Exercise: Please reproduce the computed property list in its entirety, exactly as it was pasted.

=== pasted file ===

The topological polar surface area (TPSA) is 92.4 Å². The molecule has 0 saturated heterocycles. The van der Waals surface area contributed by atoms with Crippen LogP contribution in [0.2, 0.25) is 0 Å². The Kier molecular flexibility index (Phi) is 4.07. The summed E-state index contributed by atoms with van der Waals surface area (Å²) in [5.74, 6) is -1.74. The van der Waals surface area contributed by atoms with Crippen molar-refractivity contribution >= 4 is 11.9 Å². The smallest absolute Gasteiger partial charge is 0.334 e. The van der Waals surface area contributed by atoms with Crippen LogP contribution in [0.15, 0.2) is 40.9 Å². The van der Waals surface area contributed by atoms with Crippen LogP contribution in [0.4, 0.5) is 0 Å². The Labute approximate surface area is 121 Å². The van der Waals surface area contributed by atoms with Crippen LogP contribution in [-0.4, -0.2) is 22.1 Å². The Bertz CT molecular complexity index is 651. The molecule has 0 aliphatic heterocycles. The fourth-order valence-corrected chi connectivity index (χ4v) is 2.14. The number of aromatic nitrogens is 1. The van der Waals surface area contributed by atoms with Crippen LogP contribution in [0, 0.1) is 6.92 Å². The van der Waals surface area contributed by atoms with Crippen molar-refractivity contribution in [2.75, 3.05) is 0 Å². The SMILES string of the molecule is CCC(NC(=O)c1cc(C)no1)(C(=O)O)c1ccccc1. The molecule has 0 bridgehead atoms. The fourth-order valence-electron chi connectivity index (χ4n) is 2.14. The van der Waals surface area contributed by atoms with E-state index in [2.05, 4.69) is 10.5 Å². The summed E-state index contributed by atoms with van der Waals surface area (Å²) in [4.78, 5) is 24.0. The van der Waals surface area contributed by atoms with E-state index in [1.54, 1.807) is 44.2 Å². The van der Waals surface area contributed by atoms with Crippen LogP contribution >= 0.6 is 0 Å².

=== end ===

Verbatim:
The topological polar surface area (TPSA) is 92.4 Å². The molecule has 0 saturated heterocycles. The van der Waals surface area contributed by atoms with Crippen LogP contribution in [0.2, 0.25) is 0 Å². The Kier molecular flexibility index (Phi) is 4.07. The summed E-state index contributed by atoms with van der Waals surface area (Å²) in [5.74, 6) is -1.74. The van der Waals surface area contributed by atoms with Crippen molar-refractivity contribution >= 4 is 11.9 Å². The smallest absolute Gasteiger partial charge is 0.334 e. The van der Waals surface area contributed by atoms with Crippen LogP contribution in [0.15, 0.2) is 40.9 Å². The van der Waals surface area contributed by atoms with Crippen LogP contribution in [0.4, 0.5) is 0 Å². The Labute approximate surface area is 121 Å². The van der Waals surface area contributed by atoms with Crippen LogP contribution in [-0.4, -0.2) is 22.1 Å². The Bertz CT molecular complexity index is 651. The molecule has 0 aliphatic heterocycles. The fourth-order valence-corrected chi connectivity index (χ4v) is 2.14. The number of aromatic nitrogens is 1. The van der Waals surface area contributed by atoms with Crippen LogP contribution in [0, 0.1) is 6.92 Å². The van der Waals surface area contributed by atoms with Crippen molar-refractivity contribution in [2.75, 3.05) is 0 Å². The SMILES string of the molecule is CCC(NC(=O)c1cc(C)no1)(C(=O)O)c1ccccc1. The molecule has 0 bridgehead atoms. The fourth-order valence-electron chi connectivity index (χ4n) is 2.14. The van der Waals surface area contributed by atoms with E-state index in [2.05, 4.69) is 10.5 Å². The summed E-state index contributed by atoms with van der Waals surface area (Å²) in [4.78, 5) is 24.0. The van der Waals surface area contributed by atoms with E-state index in [1.54, 1.807) is 44.2 Å². The van der Waals surface area contributed by atoms with Crippen LogP contribution >= 0.6 is 0 Å².